The days are getting shorter, and the nights are getting colder—time for more soup! For some reason, creamy mushroom and wild rice soup was sounding really good to me, so I got some oyster and shiitake mushrooms at the farmer’s market on Saturday; the wild rice is also from the farmer’s market, although I purchased it earlier in the season. The finished soup, while tasty, was not the real stand-out in this meal, however; as seems to happen so often in our house for some reason, the side turned out to have the more interesting story.
When I started pulling out ingredients to make scones to accompany the soup, I realized with horror that there were only 2 tablespoons of butter left in the house. An emergency trip to the grocery store was not in the offing, and I really had my heart set on the scones, which are typically loaded with butter, because I wanted to make half the batch savory—full of chopped squash blossoms, even—to go with the soup, and the other half sweet to save for the next morning’s breakfast. For me, savory muffins just don’t have the same ring, but I thought maybe I could work something out with with Mollie Katzen’s fraternalÂ chocolate-ricotta and scallion-ricotta muffin recipes.
A little research and I realized that it was possible to make scones using ricotta—in place of the butter! This I had to try, especially since I had just about the right amount of homemade ricotta leftover from the previous night’s stuffed squash blossoms. I was so absorbed in this novel idea that I completely forgot to add the squash blossoms and feta I had intended to use in half the scones. Instead, my savory scones were simply seasoned with dill and topped with fleur de sel; the other half got a handful of chocolate chips kneaded in and a sprinkle of sugar on top.
My scones had such a similar texture to the standard butter-filled ones that I really couldn’t even detect a difference. Since I used some pretty well-drained homemade ricotta, I have to wonder, however, if the wetter store-boughtÂ ricotta would yield a different result. I should also note that I didn’t really care for the dill scones, which just tasted really odd to me. Jeremy liked them, and I tried really hard to put my finger on what was bothering me about them, but I couldn’t put it in words—as near as I could guess, the honey and dill interaction wasn’t working for me. The chocolate chip scones did not suffer from the same issue, I am happy to say!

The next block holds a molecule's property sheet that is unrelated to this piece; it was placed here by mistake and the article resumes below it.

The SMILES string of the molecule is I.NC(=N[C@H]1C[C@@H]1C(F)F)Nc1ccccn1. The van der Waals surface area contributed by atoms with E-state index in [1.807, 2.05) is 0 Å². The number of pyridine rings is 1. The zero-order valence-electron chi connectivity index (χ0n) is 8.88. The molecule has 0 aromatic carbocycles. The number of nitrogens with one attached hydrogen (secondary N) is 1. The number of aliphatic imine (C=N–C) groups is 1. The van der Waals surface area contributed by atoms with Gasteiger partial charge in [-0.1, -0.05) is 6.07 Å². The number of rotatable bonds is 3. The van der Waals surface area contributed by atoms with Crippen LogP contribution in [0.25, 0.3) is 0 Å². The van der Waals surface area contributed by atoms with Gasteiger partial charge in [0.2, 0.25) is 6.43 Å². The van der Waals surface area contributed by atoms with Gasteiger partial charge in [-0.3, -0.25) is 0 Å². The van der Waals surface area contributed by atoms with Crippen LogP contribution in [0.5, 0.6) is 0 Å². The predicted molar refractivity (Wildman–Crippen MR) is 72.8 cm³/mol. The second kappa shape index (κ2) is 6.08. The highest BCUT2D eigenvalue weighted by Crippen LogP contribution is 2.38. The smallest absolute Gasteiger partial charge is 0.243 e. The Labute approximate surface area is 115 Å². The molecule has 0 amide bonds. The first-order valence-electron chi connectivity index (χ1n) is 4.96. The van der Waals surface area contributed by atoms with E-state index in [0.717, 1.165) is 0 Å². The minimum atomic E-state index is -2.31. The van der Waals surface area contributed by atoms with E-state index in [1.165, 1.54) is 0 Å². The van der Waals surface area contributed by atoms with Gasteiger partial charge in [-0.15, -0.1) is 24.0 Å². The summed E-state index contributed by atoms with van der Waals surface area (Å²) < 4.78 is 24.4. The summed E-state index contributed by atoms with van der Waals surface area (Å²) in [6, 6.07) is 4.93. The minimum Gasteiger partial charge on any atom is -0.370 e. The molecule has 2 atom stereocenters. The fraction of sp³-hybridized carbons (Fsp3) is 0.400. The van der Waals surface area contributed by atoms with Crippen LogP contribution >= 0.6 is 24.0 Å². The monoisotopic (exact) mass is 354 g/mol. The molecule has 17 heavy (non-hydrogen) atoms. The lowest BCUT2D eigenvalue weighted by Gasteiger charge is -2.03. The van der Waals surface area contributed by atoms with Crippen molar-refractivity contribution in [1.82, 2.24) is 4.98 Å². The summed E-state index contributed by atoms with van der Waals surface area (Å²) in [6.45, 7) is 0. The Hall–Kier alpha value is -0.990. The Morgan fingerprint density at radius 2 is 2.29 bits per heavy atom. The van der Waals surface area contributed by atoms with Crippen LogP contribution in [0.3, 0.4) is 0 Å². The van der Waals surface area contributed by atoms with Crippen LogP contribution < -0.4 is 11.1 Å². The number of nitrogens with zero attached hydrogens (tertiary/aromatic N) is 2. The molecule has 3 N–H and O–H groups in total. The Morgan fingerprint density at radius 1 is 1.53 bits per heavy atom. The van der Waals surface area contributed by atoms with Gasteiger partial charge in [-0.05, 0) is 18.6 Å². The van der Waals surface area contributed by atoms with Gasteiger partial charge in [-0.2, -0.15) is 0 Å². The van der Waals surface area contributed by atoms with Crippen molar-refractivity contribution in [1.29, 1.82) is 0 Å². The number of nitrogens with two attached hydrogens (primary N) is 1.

Ricotta Scones with Honey
2 2/3 C all-purpose flour
2 tsp baking powder
1/2 tsp baking soda
1/2 tsp salt
1/4 C olive oil
1/4 C honey
1 large egg
1/2 C cream or whole milk
5 oz ricotta cheese (I used about 3/4 C of very dry homemade ricotta)
Seasonings or add-ins as desired
Additional cream or milk for glazing
Preheat oven to 425F. Sift together flour, baking powder, baking soda and salt in a medium bowl. In another bowl, lightly whisk the olive oil, honey, egg, and cream or milk. Use a pastry cutter or fork to blend the ricotta cheese with the flour mixture until the mixture makes pea-size crumbs.
Make a well in the flour mixture and add the olive oil mixture. Stir with a wooden spoon until a dough ball forms. Remove the dough ball to a lightly floured surface and knead lightly, just enough to form a workable ball. Work in any desired flavorings, sweet or savory: herbs or cheeses on the savory side, for instance, or nuts, spices, dried fruit, zest, or chocolate chips on the sweet side.
Pat the dough into a flattened disk about 1″ thick. Using a sharp knife, cut into 8-10 wedges or squares. Place dough pieces on a baking sheet covered with parchment paper or a Silpat, about 2 inches apart. Brush tops with more cream or milk and sprinkle with either finishing salt or a hard cheese like Parmesan if you are making savory scones, or sugar if you are making sweet ones. Bake for 12-15 minutes, until golden brown.
Source: Slightly adapted from Lemony Zest.
Double-Wild Mushroom-Rice Soup
2 slices bacon, minced
1 small red onion, diced
2 carrots, sliced
2 garlic cloves, minced
1 celery stalk, sliced
2 T flour
1/2 C white wine
3 C stock
1 1/2 C wild mushrooms, sliced
2 tsp thyme
1 tsp sea salt or as needed
freshly ground black pepper to taste
1 C cooked wild rice
1/2 C heavy cream
Cook bacon in a large stockpot over medium heat until the fat renders out; remove to a paper towel, reserving the fat in the pot. Add the onions, celery and carrots, and saute until tender. Add garlic and mushrooms; saute until the mushrooms release their liquids and start to brown up in spots, several minutes. Dump in flour and cook, stirring constantly for another minute or two, to cook the raw flavor out of the flour. Add the wine and cook until it reduces away, 1-2 minutes; then pour in stock, stirring to prevent lumps from forming. Add thyme, salt and pepper, and bring to a boil. Lower to a simmer, and let cook until mushrooms have softened, soup has thickened slightly, and flavors have melded, about 20 minutes. Add wild rice, reserved bacon and cream, allow to heat through, then taste and adjust seasoning if necessary.